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A rat ventures into a trash can that had food inside at 15th Street and Vermont Ave. Rats are quite agile and fast. August is the big month for rats in the District. Where ever there's any kind of exposed trash, especially in alleys and parks, they will be on the hunt for food that's easy pickings. Photo by Michael S. Williamson/The Washington Post via Getty Images

Cities could be teeming with more rats, thanks to the shutdown’s festering trash

No one knows how long the partial government shutdown will last, but concerned Washington, D.C. citizens are confronting an unwitting consequence: an explosion of rats.

The National Parks Service is currently barred from collecting the overflowing garbage in national parks and monuments, including in the capital city. Smelly trash cans may be repulsive to us, but they’re manna for hungry pests.

When rats gorge themselves on lingering leftovers, they gain vital nutrients and proteins. Given an all-you-can-eat trash buffet, rats build up strength reserves and produce larger, healthier litters. More food means more rats, potentially for years to come.

The city-dwelling brown rat — Rattus norvegicus — carries diseases and can also bite through some forms of concrete and steel, so their populations represent a threat to public health and infrastructure when they expand.

Here’s what D.C. is doing to cope and how a rodent baby boom reflects a larger problem with tourism and pollution.

Your garbage is a rat’s smorgasbord

During their temporary trash bacchanal, some rats will get luckier than others.

Urban rodentologist Bobby Corrigan explained that while all urban rats could benefit from a waste surplus, communities living near abundant food sources will thrive the most, like the rodents living in parks with untidy trash cans and concessions stands.

The White House lawn and neighboring Lafayette Square, for example, have a history of pests, including rats. If left uncollected, festering trash from the shutdown, combined with a mild winter and an influx of littering holiday tourists, could create perfect conditions — if you’re a fan of rodents.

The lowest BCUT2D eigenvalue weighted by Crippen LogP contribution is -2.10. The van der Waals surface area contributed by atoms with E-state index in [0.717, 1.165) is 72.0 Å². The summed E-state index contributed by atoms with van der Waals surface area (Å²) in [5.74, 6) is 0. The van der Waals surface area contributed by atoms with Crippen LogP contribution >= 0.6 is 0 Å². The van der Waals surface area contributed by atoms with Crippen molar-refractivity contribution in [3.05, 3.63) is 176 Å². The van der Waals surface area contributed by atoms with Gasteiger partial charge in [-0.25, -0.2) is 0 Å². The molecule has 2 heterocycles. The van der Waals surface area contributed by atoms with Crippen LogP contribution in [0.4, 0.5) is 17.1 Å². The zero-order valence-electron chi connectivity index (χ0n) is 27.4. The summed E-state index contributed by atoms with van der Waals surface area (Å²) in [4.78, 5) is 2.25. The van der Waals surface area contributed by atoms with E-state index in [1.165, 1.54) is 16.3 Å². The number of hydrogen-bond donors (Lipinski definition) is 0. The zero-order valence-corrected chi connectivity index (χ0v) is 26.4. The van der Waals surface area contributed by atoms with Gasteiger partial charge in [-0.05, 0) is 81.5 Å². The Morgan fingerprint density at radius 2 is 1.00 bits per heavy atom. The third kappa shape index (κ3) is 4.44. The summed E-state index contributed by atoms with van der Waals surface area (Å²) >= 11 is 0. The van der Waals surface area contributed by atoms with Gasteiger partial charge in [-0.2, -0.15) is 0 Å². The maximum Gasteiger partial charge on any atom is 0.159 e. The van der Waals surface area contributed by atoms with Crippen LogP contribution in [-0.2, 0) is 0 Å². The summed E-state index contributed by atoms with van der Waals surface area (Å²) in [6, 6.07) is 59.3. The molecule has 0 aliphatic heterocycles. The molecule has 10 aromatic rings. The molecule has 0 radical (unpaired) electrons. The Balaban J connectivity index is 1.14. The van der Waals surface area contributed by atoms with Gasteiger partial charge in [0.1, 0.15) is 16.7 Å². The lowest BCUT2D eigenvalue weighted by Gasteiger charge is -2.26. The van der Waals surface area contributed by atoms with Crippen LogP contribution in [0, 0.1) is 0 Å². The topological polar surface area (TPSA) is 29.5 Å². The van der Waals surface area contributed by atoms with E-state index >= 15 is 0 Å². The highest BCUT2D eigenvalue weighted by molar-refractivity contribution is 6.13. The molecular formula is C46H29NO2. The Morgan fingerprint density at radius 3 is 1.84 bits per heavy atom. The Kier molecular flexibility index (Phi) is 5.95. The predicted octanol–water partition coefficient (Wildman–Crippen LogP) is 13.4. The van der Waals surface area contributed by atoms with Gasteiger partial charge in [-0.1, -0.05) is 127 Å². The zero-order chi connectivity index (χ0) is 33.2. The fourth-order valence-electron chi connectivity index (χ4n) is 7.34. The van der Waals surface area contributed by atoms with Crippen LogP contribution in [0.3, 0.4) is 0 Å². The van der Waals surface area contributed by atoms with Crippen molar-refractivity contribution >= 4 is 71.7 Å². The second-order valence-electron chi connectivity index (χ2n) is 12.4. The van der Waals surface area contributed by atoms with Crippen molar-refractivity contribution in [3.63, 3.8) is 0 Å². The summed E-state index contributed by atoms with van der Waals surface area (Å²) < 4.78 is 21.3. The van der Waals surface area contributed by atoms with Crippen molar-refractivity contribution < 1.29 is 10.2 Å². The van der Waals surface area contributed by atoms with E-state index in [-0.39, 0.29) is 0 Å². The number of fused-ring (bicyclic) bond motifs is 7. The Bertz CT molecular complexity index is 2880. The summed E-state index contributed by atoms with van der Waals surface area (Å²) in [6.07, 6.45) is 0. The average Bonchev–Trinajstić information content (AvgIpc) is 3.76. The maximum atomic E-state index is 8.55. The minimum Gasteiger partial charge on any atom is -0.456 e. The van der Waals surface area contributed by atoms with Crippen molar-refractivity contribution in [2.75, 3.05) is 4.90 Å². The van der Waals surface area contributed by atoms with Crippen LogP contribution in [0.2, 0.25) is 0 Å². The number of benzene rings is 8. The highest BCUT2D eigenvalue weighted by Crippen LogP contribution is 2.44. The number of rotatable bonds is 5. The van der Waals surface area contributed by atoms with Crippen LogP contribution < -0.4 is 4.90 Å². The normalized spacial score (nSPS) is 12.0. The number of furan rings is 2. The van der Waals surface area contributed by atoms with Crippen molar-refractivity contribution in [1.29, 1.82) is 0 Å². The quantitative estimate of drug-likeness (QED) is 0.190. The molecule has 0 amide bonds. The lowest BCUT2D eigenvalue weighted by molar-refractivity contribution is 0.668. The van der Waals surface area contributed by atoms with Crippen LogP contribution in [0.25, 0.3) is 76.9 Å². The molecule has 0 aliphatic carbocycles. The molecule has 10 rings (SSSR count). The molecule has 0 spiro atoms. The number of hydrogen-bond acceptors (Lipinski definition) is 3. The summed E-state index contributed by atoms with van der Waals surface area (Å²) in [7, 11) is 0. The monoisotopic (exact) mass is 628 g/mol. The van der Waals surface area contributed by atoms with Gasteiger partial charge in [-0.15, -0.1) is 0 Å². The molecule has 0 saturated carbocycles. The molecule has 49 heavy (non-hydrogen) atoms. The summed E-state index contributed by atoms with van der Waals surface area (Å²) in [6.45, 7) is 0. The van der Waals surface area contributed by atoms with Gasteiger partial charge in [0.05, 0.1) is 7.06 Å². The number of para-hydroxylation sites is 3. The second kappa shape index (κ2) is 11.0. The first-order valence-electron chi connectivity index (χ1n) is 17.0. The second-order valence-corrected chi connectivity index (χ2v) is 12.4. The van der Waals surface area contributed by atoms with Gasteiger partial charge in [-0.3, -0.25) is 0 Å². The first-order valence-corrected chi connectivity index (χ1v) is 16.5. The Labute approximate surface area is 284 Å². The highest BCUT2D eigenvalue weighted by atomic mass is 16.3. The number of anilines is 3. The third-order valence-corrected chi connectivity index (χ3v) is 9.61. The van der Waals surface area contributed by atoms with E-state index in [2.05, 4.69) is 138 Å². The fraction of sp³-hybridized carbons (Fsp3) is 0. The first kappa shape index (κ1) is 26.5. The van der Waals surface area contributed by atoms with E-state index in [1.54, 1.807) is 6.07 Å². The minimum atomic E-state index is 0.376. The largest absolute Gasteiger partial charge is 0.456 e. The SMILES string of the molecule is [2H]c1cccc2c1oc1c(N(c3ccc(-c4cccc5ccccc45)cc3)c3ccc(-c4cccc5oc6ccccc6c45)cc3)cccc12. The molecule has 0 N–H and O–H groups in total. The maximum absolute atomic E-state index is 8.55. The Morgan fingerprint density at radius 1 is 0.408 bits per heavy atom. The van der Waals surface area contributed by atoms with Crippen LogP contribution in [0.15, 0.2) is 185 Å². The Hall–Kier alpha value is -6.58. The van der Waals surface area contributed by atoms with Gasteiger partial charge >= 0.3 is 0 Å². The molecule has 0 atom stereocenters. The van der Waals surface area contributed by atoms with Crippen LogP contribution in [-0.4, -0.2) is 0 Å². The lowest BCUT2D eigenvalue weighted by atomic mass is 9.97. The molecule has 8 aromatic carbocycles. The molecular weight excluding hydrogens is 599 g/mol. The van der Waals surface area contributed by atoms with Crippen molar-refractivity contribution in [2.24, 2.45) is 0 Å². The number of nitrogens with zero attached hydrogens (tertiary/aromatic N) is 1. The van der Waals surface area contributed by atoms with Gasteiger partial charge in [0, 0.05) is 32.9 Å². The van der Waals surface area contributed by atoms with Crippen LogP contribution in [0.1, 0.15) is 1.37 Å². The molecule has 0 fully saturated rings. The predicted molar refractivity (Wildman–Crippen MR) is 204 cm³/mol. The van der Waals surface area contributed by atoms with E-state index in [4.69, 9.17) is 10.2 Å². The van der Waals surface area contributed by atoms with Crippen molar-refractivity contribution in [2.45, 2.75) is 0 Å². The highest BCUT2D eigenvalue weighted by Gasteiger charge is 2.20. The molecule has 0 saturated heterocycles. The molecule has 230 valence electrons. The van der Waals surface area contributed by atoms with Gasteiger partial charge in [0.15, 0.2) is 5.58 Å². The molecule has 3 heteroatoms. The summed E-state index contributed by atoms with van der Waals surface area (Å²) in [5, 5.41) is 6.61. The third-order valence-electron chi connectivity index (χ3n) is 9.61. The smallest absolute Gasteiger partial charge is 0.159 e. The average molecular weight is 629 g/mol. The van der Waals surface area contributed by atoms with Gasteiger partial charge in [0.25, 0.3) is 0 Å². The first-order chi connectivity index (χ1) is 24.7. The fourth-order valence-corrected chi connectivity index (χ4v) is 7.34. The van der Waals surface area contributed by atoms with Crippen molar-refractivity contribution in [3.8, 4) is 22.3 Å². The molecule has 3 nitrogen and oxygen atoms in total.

Trash piles near a D.C. bench in a national park during the shutdown. Photo by Jamie Leventhal

Trash piles near a D.C. bench in a national park during the shutdown. Photo by Jamie Leventhal

District officials have witnessed a surge in rat complaints — 2,000 more than normal — over the last two years, most likely due to a population expansion and a 25-percent increase in restaurants. In October, months before the shutdown, Mayor Muriel Bowser dedicated an additional $1 million to pest eradication efforts.

When humans come in close contact with urban rats, they can pose serious health risks. The rodents have a penchant for carrying grotesque diseases and parasites — bartonella, rickettsia, the bubonic plague and rat lungworm.

D.C. picks up the federal government’s slack (and trash)

Luckily, the District of Columbia is fighting back against these diabolically clever vermin.

The day before the shutdown began, Bowser announced that the Department of Public Works would take over trash collection on federal lands when the National Park Service halted its operations. The District is home to 126 National Park Service properties.

Since the government shutdown, the District has continued its own weekly pest control rounds. The District is also spending $54,000 per week on extra trash pickup for the federal park, and it’s unclear if the Department of Public Works will be reimbursed by the Department of the Interior when the shutdown ends. Public works employees have been emptying the cans three times a day, and will continue to do so until the shutdown ends. These preventative actions should make it harder for rats to get access to that sweet, sweet garbage.

But even if trash cans are properly emptied, people regularly throw their leftover food directly on the ground, giving pesky rodents an easy meal. Corrigan compared litterers to speeding drivers on a highway. Even with signs and a majority of people following the rules, a small portion of humans make it dangerous for everyone.